Lucy Crowe and Allan Clayton join Sir Simon Rattle and the LSO at St Luke's

The London Symphony Orchestra opened their Autumn 2020 season with a homage to Oliver Knussen, who died at the age of 66 in July 2018. The programme traced a national musical lineage through the twentieth century, from Britten to Knussen, on to Mark-Anthony Turnage, and entwining the LSO and Rattle too.

Choral Dances: VOCES8, Live from London

With the Live from London digital vocal festival entering the second half of the series, the festival’s host, VOCES8, returned to their home at St Annes and St Agnes in the City of London to present a sequence of ‘Choral Dances’ - vocal music inspired by dance, embracing diverse genres from the Renaissance madrigal to swing jazz.

Royal Opera House Gala Concert

Just a few unison string wriggles from the opening of Mozart’s overture to Le nozze di Figaro are enough to make any opera-lover perch on the edge of their seat, in excited anticipation of the drama in music to come, so there could be no other curtain-raiser for this Gala Concert at the Royal Opera House, the latest instalment from ‘their House’ to ‘our houses’.

Fading: The Gesualdo Six at Live from London

"Before the ending of the day, creator of all things, we pray that, with your accustomed mercy, you may watch over us."

Met Stars Live in Concert: Lise Davidsen at the Oscarshall Palace in Oslo

The doors at The Metropolitan Opera will not open to live audiences until 2021 at the earliest, and the likelihood of normal operatic life resuming in cities around the world looks but a distant dream at present. But, while we may not be invited from our homes into the opera house for some time yet, with its free daily screenings of past productions and its pay-per-view Met Stars Live in Concert series, the Met continues to bring opera into our homes.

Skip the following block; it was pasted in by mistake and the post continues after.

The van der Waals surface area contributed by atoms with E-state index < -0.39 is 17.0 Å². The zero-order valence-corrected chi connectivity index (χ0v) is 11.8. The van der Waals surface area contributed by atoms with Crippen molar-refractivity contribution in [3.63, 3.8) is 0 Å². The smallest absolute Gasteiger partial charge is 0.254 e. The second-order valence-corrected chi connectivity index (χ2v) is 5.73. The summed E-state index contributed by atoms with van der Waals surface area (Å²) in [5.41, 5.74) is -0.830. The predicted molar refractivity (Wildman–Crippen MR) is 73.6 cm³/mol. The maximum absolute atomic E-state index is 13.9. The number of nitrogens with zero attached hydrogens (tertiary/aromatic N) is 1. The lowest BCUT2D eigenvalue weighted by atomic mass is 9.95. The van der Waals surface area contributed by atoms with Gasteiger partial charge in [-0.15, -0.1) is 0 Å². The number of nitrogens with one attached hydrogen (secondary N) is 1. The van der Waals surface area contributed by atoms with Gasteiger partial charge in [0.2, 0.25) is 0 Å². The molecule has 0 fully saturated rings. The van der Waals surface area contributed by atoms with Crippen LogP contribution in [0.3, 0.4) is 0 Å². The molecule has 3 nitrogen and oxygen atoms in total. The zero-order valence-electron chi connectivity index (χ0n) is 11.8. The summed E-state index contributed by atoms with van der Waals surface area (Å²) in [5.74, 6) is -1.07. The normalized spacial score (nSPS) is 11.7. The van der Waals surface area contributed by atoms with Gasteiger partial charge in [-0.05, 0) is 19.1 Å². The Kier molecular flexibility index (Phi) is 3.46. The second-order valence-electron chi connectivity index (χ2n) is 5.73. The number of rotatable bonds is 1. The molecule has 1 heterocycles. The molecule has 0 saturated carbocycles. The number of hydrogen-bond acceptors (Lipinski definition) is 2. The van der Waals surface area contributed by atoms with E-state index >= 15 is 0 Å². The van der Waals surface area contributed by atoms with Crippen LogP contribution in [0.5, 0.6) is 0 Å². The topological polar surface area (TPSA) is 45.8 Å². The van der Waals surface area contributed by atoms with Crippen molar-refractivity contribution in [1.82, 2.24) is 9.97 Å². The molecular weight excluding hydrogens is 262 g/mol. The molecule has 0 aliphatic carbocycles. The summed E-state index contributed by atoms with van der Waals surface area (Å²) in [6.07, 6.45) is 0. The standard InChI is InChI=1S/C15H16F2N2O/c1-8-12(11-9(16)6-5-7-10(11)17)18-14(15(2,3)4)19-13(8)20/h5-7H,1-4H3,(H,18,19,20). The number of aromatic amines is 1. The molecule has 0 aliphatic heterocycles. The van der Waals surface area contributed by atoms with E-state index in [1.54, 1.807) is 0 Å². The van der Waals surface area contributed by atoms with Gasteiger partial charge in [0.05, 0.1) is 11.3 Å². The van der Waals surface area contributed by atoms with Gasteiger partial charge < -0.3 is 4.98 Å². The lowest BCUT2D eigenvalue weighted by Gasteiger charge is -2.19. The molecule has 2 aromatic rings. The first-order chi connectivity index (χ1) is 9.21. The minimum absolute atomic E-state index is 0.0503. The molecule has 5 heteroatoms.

Precipice: The Grange Festival

Music-making at this year’s Grange Festival Opera may have fallen silent in June and July, but the country house and extensive grounds of The Grange provided an ideal setting for a weekend of twelve specially conceived ‘promenade’ performances encompassing music and dance.

Monteverdi: The Ache of Love - Live from London

There’s a “slide of harmony” and “all the bones leave your body at that moment and you collapse to the floor, it’s so extraordinary.”

Music for a While: Rowan Pierce and Christopher Glynn at Ryedale Online

“Music for a while, shall all your cares beguile.”

A Musical Reunion at Garsington Opera

The hum of bees rising from myriad scented blooms; gentle strains of birdsong; the cheerful chatter of picnickers beside a still lake; decorous thwacks of leather on willow; song and music floating through the warm evening air.

OPERA TODAY ARCHIVES »

Performances

Lucy Crowe [Photo © Marco Borgreve]
05 Nov 2015

Schubert and Debussy at Wigmore Hall

The most recent instalment of the Wigmore Hall’s ambitious series, ‘Schubert: The Complete Songs’, was presented by soprano Lucy Crowe, pianist Malcolm Martineau and harpist Lucy Wakeford.

Schubert and Debussy at Wigmore Hall

A review by Claire Seymour

Above: Lucy Crowe [Photo © Marco Borgreve]

 

Continuing the series’ intention to place the composer’s little-known songs alongside his most acclaimed and familiar works, the performers also offered another juxtaposition within the work of art-song: Schubert’s uncommon sensitivity to the poetic texts of his lieder is familiar, though never taken for granted, but here Crowe and her musical partners allowed us to consider, and compare, Claude Debussy’s finely crafted musical responses to the French language and poetic sensibility.